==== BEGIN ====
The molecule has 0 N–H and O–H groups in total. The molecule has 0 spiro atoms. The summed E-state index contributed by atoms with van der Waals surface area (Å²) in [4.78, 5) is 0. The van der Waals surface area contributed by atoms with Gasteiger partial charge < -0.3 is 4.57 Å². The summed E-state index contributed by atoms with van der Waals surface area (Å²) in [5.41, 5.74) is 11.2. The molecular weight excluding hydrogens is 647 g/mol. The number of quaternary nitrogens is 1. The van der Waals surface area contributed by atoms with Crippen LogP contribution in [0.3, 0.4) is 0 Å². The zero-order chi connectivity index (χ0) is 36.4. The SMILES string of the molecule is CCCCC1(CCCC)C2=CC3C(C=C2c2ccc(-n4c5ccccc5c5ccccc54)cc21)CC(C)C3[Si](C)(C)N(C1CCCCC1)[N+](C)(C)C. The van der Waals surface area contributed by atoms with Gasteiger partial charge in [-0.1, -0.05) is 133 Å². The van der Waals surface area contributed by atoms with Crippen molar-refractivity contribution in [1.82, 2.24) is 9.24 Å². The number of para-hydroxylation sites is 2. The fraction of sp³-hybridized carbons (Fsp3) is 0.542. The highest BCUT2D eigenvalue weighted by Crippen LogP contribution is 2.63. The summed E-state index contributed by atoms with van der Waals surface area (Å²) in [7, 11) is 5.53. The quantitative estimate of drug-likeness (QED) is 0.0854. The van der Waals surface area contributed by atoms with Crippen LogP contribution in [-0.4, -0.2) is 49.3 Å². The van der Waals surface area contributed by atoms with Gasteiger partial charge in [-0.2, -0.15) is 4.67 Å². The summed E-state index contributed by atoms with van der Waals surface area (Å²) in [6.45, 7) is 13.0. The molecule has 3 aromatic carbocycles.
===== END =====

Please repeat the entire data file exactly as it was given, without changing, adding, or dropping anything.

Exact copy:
The molecule has 0 N–H and O–H groups in total. The molecule has 0 spiro atoms. The summed E-state index contributed by atoms with van der Waals surface area (Å²) in [4.78, 5) is 0. The van der Waals surface area contributed by atoms with Gasteiger partial charge < -0.3 is 4.57 Å². The summed E-state index contributed by atoms with van der Waals surface area (Å²) in [5.41, 5.74) is 11.2. The molecular weight excluding hydrogens is 647 g/mol. The number of quaternary nitrogens is 1. The van der Waals surface area contributed by atoms with Crippen LogP contribution in [0.3, 0.4) is 0 Å². The zero-order chi connectivity index (χ0) is 36.4. The SMILES string of the molecule is CCCCC1(CCCC)C2=CC3C(C=C2c2ccc(-n4c5ccccc5c5ccccc54)cc21)CC(C)C3[Si](C)(C)N(C1CCCCC1)[N+](C)(C)C. The van der Waals surface area contributed by atoms with Gasteiger partial charge in [-0.1, -0.05) is 133 Å². The van der Waals surface area contributed by atoms with Crippen molar-refractivity contribution in [1.82, 2.24) is 9.24 Å². The number of para-hydroxylation sites is 2. The fraction of sp³-hybridized carbons (Fsp3) is 0.542. The highest BCUT2D eigenvalue weighted by Crippen LogP contribution is 2.63. The summed E-state index contributed by atoms with van der Waals surface area (Å²) in [7, 11) is 5.53. The quantitative estimate of drug-likeness (QED) is 0.0854. The van der Waals surface area contributed by atoms with Crippen LogP contribution in [-0.4, -0.2) is 49.3 Å². The van der Waals surface area contributed by atoms with Gasteiger partial charge in [-0.2, -0.15) is 4.67 Å². The summed E-state index contributed by atoms with van der Waals surface area (Å²) in [6.45, 7) is 13.0. The molecule has 3 aromatic carbocycles.